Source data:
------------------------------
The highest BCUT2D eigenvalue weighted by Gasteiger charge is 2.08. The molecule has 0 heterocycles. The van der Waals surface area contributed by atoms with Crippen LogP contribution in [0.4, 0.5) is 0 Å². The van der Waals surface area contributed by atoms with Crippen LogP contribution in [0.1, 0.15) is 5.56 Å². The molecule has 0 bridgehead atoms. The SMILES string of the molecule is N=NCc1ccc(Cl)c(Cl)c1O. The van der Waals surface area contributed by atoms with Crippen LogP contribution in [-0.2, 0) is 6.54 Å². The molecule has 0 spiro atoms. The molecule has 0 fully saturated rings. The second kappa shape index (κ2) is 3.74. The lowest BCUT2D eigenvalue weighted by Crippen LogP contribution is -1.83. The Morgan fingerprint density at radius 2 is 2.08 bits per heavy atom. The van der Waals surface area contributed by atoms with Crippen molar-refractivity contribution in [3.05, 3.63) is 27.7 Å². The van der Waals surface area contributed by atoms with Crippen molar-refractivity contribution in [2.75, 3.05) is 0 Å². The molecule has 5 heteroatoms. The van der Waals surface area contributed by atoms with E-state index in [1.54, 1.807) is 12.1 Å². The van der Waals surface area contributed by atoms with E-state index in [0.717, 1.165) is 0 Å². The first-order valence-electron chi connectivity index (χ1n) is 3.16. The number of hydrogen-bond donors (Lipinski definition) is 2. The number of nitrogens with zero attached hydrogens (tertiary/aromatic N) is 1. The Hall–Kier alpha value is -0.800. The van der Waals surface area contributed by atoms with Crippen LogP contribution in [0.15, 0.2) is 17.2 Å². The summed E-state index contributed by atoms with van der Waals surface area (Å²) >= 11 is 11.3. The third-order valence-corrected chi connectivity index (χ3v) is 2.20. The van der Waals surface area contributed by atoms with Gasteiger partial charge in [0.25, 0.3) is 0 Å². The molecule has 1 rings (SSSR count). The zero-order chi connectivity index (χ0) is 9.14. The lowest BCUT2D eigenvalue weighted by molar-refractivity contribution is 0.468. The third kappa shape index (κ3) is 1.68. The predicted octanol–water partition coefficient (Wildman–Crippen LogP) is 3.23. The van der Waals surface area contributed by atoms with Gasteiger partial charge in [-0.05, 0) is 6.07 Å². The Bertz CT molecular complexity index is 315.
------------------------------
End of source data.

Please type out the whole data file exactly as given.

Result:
The highest BCUT2D eigenvalue weighted by Gasteiger charge is 2.08. The molecule has 0 heterocycles. The van der Waals surface area contributed by atoms with Crippen LogP contribution in [0.4, 0.5) is 0 Å². The van der Waals surface area contributed by atoms with Crippen LogP contribution in [0.1, 0.15) is 5.56 Å². The molecule has 0 bridgehead atoms. The SMILES string of the molecule is N=NCc1ccc(Cl)c(Cl)c1O. The van der Waals surface area contributed by atoms with Crippen LogP contribution in [-0.2, 0) is 6.54 Å². The molecule has 0 spiro atoms. The molecule has 0 fully saturated rings. The second kappa shape index (κ2) is 3.74. The lowest BCUT2D eigenvalue weighted by Crippen LogP contribution is -1.83. The Morgan fingerprint density at radius 2 is 2.08 bits per heavy atom. The van der Waals surface area contributed by atoms with Crippen molar-refractivity contribution in [3.05, 3.63) is 27.7 Å². The van der Waals surface area contributed by atoms with Crippen molar-refractivity contribution in [2.75, 3.05) is 0 Å². The molecule has 5 heteroatoms. The van der Waals surface area contributed by atoms with E-state index in [1.54, 1.807) is 12.1 Å². The van der Waals surface area contributed by atoms with E-state index in [0.717, 1.165) is 0 Å². The first-order valence-electron chi connectivity index (χ1n) is 3.16. The number of hydrogen-bond donors (Lipinski definition) is 2. The number of nitrogens with zero attached hydrogens (tertiary/aromatic N) is 1. The Hall–Kier alpha value is -0.800. The van der Waals surface area contributed by atoms with Crippen LogP contribution in [0.15, 0.2) is 17.2 Å². The summed E-state index contributed by atoms with van der Waals surface area (Å²) >= 11 is 11.3. The third-order valence-corrected chi connectivity index (χ3v) is 2.20. The van der Waals surface area contributed by atoms with Gasteiger partial charge in [0.25, 0.3) is 0 Å². The molecule has 1 rings (SSSR count). The zero-order chi connectivity index (χ0) is 9.14. The lowest BCUT2D eigenvalue weighted by molar-refractivity contribution is 0.468. The third kappa shape index (κ3) is 1.68. The predicted octanol–water partition coefficient (Wildman–Crippen LogP) is 3.23. The van der Waals surface area contributed by atoms with Gasteiger partial charge in [-0.05, 0) is 6.07 Å². The Bertz CT molecular complexity index is 315.